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Was the ancient harbour of Catania (Sicily, southern Italy) buried by medieval lava flows?

Original Paper
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Abstract

The question about the existence of an ancient harbour at Catania is a matter of debate between ancient and modern scholars. No decisive information has been found so far, although numerous hypotheses have been proposed in literature. Since the fifth century BC, historians have documented that numerous naval armadas landed in the port of Catania. However, the current morphology of the Catania coastline has not any protected inlet that could have offered a shelter to hundreds of ships. Starting from historiographical descriptions of the Catania harbour and of the different lava flows occurring since 2500 BC, we sought to infer the most probable area of landing. To address this purpose, literary sources and historical iconographic documentation, combined with geological data and archaeological records, were collected and analysed, in order to verify whether historical documents were consistent with the palaeotopography of the area. The analysis suggests that the main harbour of Catania was probably located north-east of the town, between the S. Giovanni Li Cuti inlet and the Ognina bay, before being filled with some medieval lava flows (during 1100–1400 AD). The apparent silence of the local historical sources on the destruction of the port may well be related to the 1169 earthquake that devastated Catania (causing 15,000 fatalities) and a large part of eastern Sicily. It is therefore likely that the few survivors paid little attention to the lava flow invading the harbour.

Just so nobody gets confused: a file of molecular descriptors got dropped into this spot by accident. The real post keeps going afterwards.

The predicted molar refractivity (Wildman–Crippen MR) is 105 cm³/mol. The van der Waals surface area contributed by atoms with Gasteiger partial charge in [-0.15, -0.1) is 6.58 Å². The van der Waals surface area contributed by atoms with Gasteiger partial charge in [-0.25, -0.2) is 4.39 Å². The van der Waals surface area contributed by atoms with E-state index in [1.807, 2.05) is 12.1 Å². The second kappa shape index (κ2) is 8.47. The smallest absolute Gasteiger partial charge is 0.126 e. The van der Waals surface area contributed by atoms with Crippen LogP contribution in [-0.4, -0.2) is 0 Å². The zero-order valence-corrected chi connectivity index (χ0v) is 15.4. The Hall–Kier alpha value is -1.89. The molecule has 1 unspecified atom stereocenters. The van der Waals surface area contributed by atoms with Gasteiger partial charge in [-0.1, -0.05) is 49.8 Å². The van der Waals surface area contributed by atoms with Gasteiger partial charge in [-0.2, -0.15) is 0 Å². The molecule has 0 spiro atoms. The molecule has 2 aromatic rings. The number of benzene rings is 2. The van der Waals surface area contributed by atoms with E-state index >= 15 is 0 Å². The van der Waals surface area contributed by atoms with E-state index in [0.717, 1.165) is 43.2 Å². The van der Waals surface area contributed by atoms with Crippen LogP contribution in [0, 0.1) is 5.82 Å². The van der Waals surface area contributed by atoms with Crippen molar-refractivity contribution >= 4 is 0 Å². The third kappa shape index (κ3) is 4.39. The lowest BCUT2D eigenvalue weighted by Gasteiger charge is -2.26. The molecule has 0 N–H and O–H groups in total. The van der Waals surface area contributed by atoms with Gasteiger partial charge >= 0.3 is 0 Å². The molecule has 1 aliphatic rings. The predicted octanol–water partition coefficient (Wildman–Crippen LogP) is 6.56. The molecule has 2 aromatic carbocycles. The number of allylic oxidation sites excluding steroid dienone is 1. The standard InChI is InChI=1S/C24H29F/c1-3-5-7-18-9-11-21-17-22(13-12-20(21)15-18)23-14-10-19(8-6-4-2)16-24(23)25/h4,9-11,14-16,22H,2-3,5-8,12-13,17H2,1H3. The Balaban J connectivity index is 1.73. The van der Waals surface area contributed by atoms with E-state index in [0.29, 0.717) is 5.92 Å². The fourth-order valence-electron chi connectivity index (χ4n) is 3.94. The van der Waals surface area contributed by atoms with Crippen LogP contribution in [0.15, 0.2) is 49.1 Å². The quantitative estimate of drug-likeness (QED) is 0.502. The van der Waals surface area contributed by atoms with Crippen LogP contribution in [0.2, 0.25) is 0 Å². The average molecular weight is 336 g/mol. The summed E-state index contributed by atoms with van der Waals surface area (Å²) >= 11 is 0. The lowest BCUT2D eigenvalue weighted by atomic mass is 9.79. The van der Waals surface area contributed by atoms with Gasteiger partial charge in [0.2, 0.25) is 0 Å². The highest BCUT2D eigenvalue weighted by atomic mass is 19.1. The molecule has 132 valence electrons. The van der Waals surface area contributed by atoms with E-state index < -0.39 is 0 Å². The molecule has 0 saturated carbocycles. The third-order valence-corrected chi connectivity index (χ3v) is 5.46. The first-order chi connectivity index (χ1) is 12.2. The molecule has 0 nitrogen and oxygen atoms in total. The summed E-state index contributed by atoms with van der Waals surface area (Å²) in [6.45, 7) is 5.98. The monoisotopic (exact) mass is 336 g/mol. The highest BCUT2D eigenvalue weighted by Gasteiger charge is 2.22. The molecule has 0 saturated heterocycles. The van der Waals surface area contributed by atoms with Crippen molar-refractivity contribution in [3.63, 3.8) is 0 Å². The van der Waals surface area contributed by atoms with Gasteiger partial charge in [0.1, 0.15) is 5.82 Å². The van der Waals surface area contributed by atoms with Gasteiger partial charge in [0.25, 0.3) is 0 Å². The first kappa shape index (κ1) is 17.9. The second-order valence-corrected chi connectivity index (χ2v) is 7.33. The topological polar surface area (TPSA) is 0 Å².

Keywords

historical source paleotopography landing place Mt. Etna historical eruption 

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Copyright information

© Springer-Verlag Berlin Heidelberg 2017

Authors and Affiliations

  1. 1.Istituto Nazionale di Geofisica e Vulcanologia, Sezione di Geomagnetismo, Aeronomia e GeofisicaRomeItaly
  2. 2.Dipartimento di Scienze Biologiche, Geologiche e AmbientaliUniversità di CataniaCataniaItaly

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